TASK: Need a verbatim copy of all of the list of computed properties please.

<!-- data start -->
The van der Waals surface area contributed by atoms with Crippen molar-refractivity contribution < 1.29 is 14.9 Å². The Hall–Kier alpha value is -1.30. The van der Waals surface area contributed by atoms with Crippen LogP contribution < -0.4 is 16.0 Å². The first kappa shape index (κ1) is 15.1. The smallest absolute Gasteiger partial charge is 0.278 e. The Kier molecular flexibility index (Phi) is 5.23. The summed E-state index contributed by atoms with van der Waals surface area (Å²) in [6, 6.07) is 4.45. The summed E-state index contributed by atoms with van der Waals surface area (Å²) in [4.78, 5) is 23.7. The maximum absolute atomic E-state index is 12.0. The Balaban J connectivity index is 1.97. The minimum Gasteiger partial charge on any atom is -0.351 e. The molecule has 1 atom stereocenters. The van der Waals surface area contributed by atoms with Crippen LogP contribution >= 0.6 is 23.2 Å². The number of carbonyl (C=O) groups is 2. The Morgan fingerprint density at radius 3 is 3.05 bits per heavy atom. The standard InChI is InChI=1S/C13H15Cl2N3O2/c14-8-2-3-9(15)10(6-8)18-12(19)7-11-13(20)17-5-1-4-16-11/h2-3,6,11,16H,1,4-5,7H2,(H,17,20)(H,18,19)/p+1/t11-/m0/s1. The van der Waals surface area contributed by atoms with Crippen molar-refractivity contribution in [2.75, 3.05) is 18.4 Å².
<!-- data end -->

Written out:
The van der Waals surface area contributed by atoms with Crippen molar-refractivity contribution < 1.29 is 14.9 Å². The Hall–Kier alpha value is -1.30. The van der Waals surface area contributed by atoms with Crippen LogP contribution < -0.4 is 16.0 Å². The first kappa shape index (κ1) is 15.1. The smallest absolute Gasteiger partial charge is 0.278 e. The Kier molecular flexibility index (Phi) is 5.23. The summed E-state index contributed by atoms with van der Waals surface area (Å²) in [6, 6.07) is 4.45. The summed E-state index contributed by atoms with van der Waals surface area (Å²) in [4.78, 5) is 23.7. The maximum absolute atomic E-state index is 12.0. The Balaban J connectivity index is 1.97. The minimum Gasteiger partial charge on any atom is -0.351 e. The molecule has 1 atom stereocenters. The van der Waals surface area contributed by atoms with Crippen LogP contribution >= 0.6 is 23.2 Å². The number of carbonyl (C=O) groups is 2. The Morgan fingerprint density at radius 3 is 3.05 bits per heavy atom. The standard InChI is InChI=1S/C13H15Cl2N3O2/c14-8-2-3-9(15)10(6-8)18-12(19)7-11-13(20)17-5-1-4-16-11/h2-3,6,11,16H,1,4-5,7H2,(H,17,20)(H,18,19)/p+1/t11-/m0/s1. The van der Waals surface area contributed by atoms with Crippen molar-refractivity contribution in [2.75, 3.05) is 18.4 Å².